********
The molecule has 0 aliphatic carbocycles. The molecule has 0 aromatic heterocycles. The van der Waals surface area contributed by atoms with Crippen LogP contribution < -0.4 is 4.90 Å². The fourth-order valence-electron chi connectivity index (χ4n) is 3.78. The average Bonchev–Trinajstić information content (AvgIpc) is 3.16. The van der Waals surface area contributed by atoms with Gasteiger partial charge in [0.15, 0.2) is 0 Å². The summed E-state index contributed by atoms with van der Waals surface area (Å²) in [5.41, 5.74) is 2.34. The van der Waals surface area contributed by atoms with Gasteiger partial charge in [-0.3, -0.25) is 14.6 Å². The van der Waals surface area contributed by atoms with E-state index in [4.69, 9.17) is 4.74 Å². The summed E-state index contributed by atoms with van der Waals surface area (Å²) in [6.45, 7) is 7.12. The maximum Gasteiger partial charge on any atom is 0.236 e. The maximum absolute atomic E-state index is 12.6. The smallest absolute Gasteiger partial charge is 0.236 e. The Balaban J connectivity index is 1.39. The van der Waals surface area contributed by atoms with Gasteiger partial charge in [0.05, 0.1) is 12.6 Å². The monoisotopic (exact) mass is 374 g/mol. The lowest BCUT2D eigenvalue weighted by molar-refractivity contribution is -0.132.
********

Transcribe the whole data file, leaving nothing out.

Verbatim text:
The molecule has 0 aliphatic carbocycles. The molecule has 0 aromatic heterocycles. The van der Waals surface area contributed by atoms with Crippen LogP contribution < -0.4 is 4.90 Å². The fourth-order valence-electron chi connectivity index (χ4n) is 3.78. The average Bonchev–Trinajstić information content (AvgIpc) is 3.16. The van der Waals surface area contributed by atoms with Gasteiger partial charge in [0.15, 0.2) is 0 Å². The summed E-state index contributed by atoms with van der Waals surface area (Å²) in [5.41, 5.74) is 2.34. The van der Waals surface area contributed by atoms with Gasteiger partial charge in [-0.3, -0.25) is 14.6 Å². The van der Waals surface area contributed by atoms with E-state index in [4.69, 9.17) is 4.74 Å². The summed E-state index contributed by atoms with van der Waals surface area (Å²) in [6.45, 7) is 7.12. The maximum Gasteiger partial charge on any atom is 0.236 e. The maximum absolute atomic E-state index is 12.6. The smallest absolute Gasteiger partial charge is 0.236 e. The Balaban J connectivity index is 1.39. The van der Waals surface area contributed by atoms with Gasteiger partial charge in [0.05, 0.1) is 12.6 Å². The monoisotopic (exact) mass is 374 g/mol. The lowest BCUT2D eigenvalue weighted by molar-refractivity contribution is -0.132.